This can mean that the day to day feels disconnected from concerns commonly shared by women. disjointed it might feel to be on a high performing team, without access to relatable conversations.

3. Be responsible for your company’s culture.

Chances are, your company already has some amazing cultural values in place. That said, how often are you checking your own performance and your co-workers performances against those high standards? Strong company culture and values sound great, but whether or not they’re adhered to can make or break the mood of a work environment.

Many women say they’ve experienced extremely damaging and toxic cultural environments, which lead to hostility, frustration, and even harassment. Take action when you see the new woman uncomfortable with being hit on at team drinks.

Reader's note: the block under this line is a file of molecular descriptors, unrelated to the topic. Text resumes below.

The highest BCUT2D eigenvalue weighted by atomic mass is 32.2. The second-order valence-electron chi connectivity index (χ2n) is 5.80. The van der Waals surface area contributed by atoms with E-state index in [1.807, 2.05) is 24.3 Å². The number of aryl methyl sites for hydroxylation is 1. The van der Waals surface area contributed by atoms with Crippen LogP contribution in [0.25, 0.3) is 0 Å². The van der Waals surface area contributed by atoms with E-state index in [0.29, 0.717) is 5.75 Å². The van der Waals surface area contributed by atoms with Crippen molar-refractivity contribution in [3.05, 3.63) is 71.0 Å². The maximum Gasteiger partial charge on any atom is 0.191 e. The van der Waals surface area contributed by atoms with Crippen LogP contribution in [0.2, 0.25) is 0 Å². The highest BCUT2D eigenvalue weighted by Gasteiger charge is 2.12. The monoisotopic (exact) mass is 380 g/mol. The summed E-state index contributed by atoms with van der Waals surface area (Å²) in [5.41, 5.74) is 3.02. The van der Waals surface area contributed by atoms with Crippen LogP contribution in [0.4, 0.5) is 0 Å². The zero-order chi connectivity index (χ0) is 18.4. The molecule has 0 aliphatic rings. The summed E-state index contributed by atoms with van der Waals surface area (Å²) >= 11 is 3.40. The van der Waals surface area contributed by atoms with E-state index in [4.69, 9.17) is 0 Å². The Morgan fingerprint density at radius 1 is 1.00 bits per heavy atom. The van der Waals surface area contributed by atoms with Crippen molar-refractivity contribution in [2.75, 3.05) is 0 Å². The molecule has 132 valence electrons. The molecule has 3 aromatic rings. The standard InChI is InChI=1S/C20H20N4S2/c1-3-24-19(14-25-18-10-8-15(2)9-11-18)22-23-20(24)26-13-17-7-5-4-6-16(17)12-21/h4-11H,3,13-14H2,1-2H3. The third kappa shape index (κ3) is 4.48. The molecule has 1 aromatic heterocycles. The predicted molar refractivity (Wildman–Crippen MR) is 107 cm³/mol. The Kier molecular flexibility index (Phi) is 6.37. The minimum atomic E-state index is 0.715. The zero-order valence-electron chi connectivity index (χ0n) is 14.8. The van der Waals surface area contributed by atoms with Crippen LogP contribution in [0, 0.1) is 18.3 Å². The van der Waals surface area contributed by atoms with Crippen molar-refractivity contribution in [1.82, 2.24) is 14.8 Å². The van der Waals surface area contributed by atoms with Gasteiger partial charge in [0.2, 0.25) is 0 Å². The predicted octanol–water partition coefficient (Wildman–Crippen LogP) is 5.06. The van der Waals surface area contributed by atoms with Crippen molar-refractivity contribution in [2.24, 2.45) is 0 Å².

Call out those who make unfriendly and uncouth comments about how women perform, look, or behave.

Setting a personal threshold for these kinds of microaggressions can help you lead by example, and will help build a trustworthy allyship.

(This article was first published here in November, 2016.)

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Opinion Editorials

How the Bullet Journal method has been hijacked and twisted

(EDITORIAL) I’m a big fan of the Bullet Journal method, but sticker-loving tweens have hijacked the movement. Worry not, I’m still using black and white bullet points with work tasks (not “pet cat,” or “smile more”).